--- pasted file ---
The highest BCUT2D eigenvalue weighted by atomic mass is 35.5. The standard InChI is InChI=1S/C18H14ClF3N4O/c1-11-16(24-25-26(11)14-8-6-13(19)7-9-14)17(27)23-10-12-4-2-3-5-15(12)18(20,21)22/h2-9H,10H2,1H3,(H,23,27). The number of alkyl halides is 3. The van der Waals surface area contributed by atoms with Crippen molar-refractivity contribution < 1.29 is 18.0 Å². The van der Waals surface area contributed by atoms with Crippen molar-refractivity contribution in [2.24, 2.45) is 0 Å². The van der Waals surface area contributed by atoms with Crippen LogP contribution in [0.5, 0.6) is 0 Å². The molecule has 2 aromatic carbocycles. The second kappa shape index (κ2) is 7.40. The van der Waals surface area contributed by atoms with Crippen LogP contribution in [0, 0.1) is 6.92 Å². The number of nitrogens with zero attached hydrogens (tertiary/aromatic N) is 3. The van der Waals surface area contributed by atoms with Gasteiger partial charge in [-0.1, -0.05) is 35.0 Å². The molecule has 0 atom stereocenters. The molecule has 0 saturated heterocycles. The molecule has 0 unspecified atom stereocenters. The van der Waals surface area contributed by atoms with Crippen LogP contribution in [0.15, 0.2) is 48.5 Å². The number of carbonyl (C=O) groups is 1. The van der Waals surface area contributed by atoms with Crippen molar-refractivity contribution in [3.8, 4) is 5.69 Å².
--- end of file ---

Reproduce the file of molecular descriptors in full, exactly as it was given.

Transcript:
The highest BCUT2D eigenvalue weighted by atomic mass is 35.5. The standard InChI is InChI=1S/C18H14ClF3N4O/c1-11-16(24-25-26(11)14-8-6-13(19)7-9-14)17(27)23-10-12-4-2-3-5-15(12)18(20,21)22/h2-9H,10H2,1H3,(H,23,27). The number of alkyl halides is 3. The van der Waals surface area contributed by atoms with Crippen molar-refractivity contribution < 1.29 is 18.0 Å². The van der Waals surface area contributed by atoms with Crippen molar-refractivity contribution in [2.24, 2.45) is 0 Å². The van der Waals surface area contributed by atoms with Crippen LogP contribution in [0.5, 0.6) is 0 Å². The molecule has 2 aromatic carbocycles. The second kappa shape index (κ2) is 7.40. The van der Waals surface area contributed by atoms with Crippen LogP contribution in [0, 0.1) is 6.92 Å². The number of nitrogens with zero attached hydrogens (tertiary/aromatic N) is 3. The van der Waals surface area contributed by atoms with Gasteiger partial charge in [-0.1, -0.05) is 35.0 Å². The molecule has 0 atom stereocenters. The molecule has 0 saturated heterocycles. The molecule has 0 unspecified atom stereocenters. The van der Waals surface area contributed by atoms with Crippen LogP contribution in [0.15, 0.2) is 48.5 Å². The number of carbonyl (C=O) groups is 1. The van der Waals surface area contributed by atoms with Crippen molar-refractivity contribution in [3.8, 4) is 5.69 Å².